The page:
Christos Stylianidis: "Cooperation is needed to address challenges at sea and threats to free navigation and cross – border crime"

The speech of the Minister of Shipping and Insular Policy, Christos Stylianides, on the "blue" economy, "green" shipping and environmental protection, at the "Blue Initiative Conference" held yesterday in Monaco (Monaco Blue Initiative Conference).
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“Your Excellencies,

Distinguished Representatives,

Ladies and gentlemen,

It is a great pleasure to address this year’s “Monaco Blue Initiative Conference”. Αnd to take part in the Monaco Ocean Week.

My sincere appreciation to the organizers for the invitation to participate at such this important event. Focusing on the immediate priorities for the Mediterranean Region.

A key passage and trade route for international shipping.

And I am using the word “immediate” because – according to science – the Mediterranean Region is a climate change hotspot.

More frequent and more severe natural hazards are expected to “hit” our Mediterranean neighborhood.

While coastal erosion, the lack of water and the threat of extinction of flora and fauna pose significant risks at an economic, environmental, and social level.

The hard reality is that we are now talking about a “climate crisis”.

The biggest challenge of our era.

The need for immediate action is today more urgent than ever.

Ladies and gentlemen,

Oceans play a crucial role in combating climate change.

They absorb significant amounts of carbon dioxide from the atmosphere and mitigate the greenhouse effect.

Part of the global oceanic system, the Mediterranean Sea, contributes substantially to regulating climate patterns and maintaining biodiversity.

At the same time, the Mediterranean Basin, has immense potential for the blue economy sector.

As Minister of Maritime Affairs and Insular Policy of Greece – the largest ship owning nation worldwide – I can proudly say that maritime transport plays a pivotal role in the blue economy sector.

It facilitates international trade and transportation.

Traditional sustainable blue industries - such as fisheries and coastal tourism - as well as emerging ones - such as renewable energy and blue biotechnology - foster economic growth even further.

And contribute to preserving marine ecosystems, supporting climate resilience efforts, while generating income and jobs.

Dear friends,

Our vision for the Mediterranean Sea is one of harmony between humanity and nature, where sustainable development and environmental protection go hand in hand.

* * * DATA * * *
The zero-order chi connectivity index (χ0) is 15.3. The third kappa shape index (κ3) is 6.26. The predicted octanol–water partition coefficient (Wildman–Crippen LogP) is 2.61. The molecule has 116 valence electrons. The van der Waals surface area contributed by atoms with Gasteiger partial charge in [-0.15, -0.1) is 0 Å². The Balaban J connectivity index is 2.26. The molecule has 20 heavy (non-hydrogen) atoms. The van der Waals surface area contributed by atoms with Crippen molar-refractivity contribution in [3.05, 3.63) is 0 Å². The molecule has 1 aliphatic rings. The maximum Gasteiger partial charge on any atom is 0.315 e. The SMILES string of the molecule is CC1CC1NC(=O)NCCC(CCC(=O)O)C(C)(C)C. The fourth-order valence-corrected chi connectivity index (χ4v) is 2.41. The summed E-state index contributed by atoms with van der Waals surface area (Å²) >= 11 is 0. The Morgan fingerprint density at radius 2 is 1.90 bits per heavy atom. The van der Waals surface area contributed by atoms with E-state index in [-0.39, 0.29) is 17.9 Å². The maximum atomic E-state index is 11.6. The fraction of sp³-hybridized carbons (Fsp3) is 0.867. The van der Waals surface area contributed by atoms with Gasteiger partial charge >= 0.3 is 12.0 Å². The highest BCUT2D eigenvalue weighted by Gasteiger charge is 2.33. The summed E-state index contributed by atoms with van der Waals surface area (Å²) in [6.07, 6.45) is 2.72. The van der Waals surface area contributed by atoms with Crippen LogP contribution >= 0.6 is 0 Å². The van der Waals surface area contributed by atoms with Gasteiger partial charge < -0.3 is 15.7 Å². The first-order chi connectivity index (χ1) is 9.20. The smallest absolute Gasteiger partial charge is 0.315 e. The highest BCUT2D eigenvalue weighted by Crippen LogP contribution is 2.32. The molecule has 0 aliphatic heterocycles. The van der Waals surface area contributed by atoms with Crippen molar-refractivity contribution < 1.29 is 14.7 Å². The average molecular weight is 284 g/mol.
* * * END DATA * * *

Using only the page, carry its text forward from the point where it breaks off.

Our natural environment is an ally to our common efforts towards addressing the challenge of climate change.

The first step is to recognize the interconnection between oceans, climate change and the blue economy.

To balance economic prosperity with environmental conservation, we need to integrate sustainable practices into the blue economy sector.

Let me explain using the example of decarbonisation in shipping.

Arguably, the sector’s greatest challenge today which, nevertheless, we - at the Hellenic Ministry of Maritime Affairs & Insular Policy and personally me - believe that can be turned into an opportunity.

Greener fuels, energy and fuel efficiency, and clean technologies in shipping minimize its ecological footprint.

And – at the same time – they contribute to the sustainable utilization of marine resources.

Investments in green ports and shoreside infrastructure, support further this transition and facilitate the adoption of environmentally friendly practices.

Sustainable shipping not only helps preserve ocean ecosystems but also aligns with the broader goals of the blue economy to promote long-term prosperity, to increase coastal resilience, but also, to gain competitiveness: an issue of significant importance particularly for the EU blue economy.

Dear friends,

To tackle this challenge, we need to realize that we are ALL in the same boat.

And the key word here is Collaboration. In particular “Cross-Sectoral” collaboration.

To create synergies with ALL stakeholders involved in the blue economy sector and to discuss transparently at ALL levels: at the local, the regional, the European and the global level.

At the same time, we need science. We need to collaborate with the scientific community, Research Institutes & Centers to develop realistic solutions.

This collaborative approach is a “win-win” situation.

Through this partnership we safeguard our marine environment for generations to come.

It fosters innovation, resilience, and collective action.

And ensures the necessary balance between economic prosperity and environmental conservation.

It is a certainly not an easy task, but we as politicians need to produce incentives, facilitate and promote such discussions.

Advocating for global action, we will mitigate the effects of rising sea levels and ocean acidification, ensuring a resilient future for our seas and shores.

Dear colleagues,

Working together to address common challenges at sea such as threats to biodiversity, illegal and unregulated fishing, environmental degradation but also threats to the freedom of navigation and cross-border crime, is the ONLY way forward.

It is the key ingredient for success.

Our vision for the Mediterranean Sea is one of hope, resilience, and shared prosperity. Together, let us rise to the challenge of safeguarding this irreplaceable marine jewel, embracing our role as guardians of the sea and champions of its sustainable future.

In closing, I would like to take this opportunity to invite you at the Ninth (9th) “Our Ocean Conference” hosted in Athens, Greece, from April 15 to April 17. And where all these important topics will be discussed.

Thank you very much for your attention”.

Minister of Maritime Affairs and Insular Policy

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